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Show blossoms from the roots of music

The Folk Night at the Registry wraps up its fourth season next weekend with two Canadian musical legends, Mose Scarlett and Ken Whiteley. Given the number of years the two veterans have collaborated, it’s sure to feature polished music and plenty of banter.

“We have this back-and-forth thing that we do,” laughed Scarlett down the line from his Toronto home.
His shows are said at times to resemble finely executed pieces of theatre (albeit, sometimes, the theatre of the absurd).  His patter includes entertaining and topical commentary on the foibles of the world – perhaps introducing the ‘Sheik of Araby’ with a dissertation on oil prices.

Mose Scarlett has been performing for more than 40 years, many of them with Ken Whiteley, who'll be joining him on stage at the Registry Theatre May 8.
Mose Scarlett has been performing for more than 40 years, many of them with Ken Whiteley, who'll be joining him on stage at the Registry Theatre May 8.

Scarlett’s eclectic repertoire includes Broadway classics like ‘I Can’t Get Started’, raunchy blues like ‘Fool’s Paradise’, and nearly forgotten gems like ‘The Moon Is A Silver Dollar.’ A jocular tent-show ditty like ‘He’s In The Jailhouse Now’ will bump up against a mellow, jazzy ‘Sweet Lorraine’ and be followed by a raucous jaunt through ‘Somebody Stole My Gal,’ or by the turn-of-the-century sentimental favourite, ‘Wait Till The Sun Shines, Nellie.’

There’s a certain casualness to the show: there’s no set list, for instance, as Scarlett prefers to let the mood of the evening wash over him when he hits the stage.

“There’s usually no decision on that (set list) until we decide to play it on stage. Sometimes we might have an idea of a couple of tunes that we want to do … but I don’t usually decide in advance.”

Both performers are steeped in the storytelling tradition of roots music, folk, blues and gospel.

A fixture on the Canadian scene, performing throughout the country at festivals, clubs and theatres, Scarlett has also toured widely through the United States, as well as in England, Scotland, Germany and Australia. Besides having performed solo or, more often these days, with various accompanists, he also appeared, for 20 years, in a well-loved trio with Whiteley and the late musical legend, Jackie Washington, all three of whom were nominated for a 1993 Roots and Traditional Juno Award for their first recording together, entitled ‘Where Old Friends Meet.’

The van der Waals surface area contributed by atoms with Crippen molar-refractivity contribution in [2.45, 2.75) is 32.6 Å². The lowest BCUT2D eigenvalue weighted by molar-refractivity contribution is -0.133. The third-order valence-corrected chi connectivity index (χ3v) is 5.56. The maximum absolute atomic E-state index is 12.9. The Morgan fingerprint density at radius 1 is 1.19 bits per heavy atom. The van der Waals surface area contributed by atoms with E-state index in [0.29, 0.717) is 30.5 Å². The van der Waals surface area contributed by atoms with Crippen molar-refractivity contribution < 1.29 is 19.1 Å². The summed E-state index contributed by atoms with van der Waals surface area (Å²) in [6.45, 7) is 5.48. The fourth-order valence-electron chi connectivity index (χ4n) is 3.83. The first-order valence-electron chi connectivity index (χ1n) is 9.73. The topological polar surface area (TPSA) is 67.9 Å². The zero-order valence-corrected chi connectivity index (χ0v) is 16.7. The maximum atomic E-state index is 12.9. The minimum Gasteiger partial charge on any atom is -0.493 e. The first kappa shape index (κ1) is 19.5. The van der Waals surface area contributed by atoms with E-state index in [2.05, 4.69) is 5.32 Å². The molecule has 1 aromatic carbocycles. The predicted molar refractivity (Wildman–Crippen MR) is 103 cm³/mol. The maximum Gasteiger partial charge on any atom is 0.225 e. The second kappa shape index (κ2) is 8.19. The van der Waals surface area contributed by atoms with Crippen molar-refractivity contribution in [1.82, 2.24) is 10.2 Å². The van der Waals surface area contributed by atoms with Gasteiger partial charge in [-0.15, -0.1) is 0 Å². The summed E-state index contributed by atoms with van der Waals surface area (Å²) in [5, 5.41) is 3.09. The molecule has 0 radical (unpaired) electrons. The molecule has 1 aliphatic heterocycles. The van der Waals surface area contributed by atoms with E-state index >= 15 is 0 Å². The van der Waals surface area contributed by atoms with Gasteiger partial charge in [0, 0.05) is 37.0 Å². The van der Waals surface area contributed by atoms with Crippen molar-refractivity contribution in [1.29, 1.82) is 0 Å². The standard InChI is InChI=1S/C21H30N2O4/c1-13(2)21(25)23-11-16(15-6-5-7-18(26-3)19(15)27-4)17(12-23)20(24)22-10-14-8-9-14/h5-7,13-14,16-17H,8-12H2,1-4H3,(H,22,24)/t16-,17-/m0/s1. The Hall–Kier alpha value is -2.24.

A prolific songwriter, Whiteley is one of Canada’s most respected roots musicians. Drawing on a rich background in blues, gospel and folk styles, he’s a seven-time Juno Award nominee. He has played at virtually every major folk festival in Canada and performed and recorded with such legends as Pete Seeger, John Hammond Jr., Tom Paxton, Blind John Davis, The Campbell Brothers and Stan Rogers.

Whiteley is also a busy producer, having worked on more than 80 albums. His productions have resulted in 11 gold or platinum albums, 22 Juno nominations, two Juno winners and two Grammy nominations, with total sales in excess of eight million copies. He has written the music for a number of films and television programs.

Whiteley is one of the principals behind the Borealis label, home to their collaborative efforts and solo albums.

For Scarlett, those solo efforts are just that: efforts. He admits new recordings are sometimes slow in the making.

“I never feel like making one. One day … it pops into my head. I have a concept in mind, and then I’ll get to work,” he said of the process.

With a deep catalogue and more than four decades of performing under each of their belts, Scarlett and Whiteley will have many songs to draw on when they hit the stage in Kitchener next Saturday. Given the venue, it’ll be an up-close-and-personal experience, which is just the way they like it.

“Things catch on when people are closer together in the audience. With the people right up front … the people behind them react to the ripples.”

Mose Scarlett and Ken Whiteley take the stage May 8 at 8 p.m. at the Registry Theatre, 122 Frederick St., Kitchener. Tickets are $16 ($18 at the door), available at the Centre in the Square box office by calling 578-1570 or toll free 1-800-265-8977 or online at www.centre-square.com. For more information, check out www.folknight.ca.

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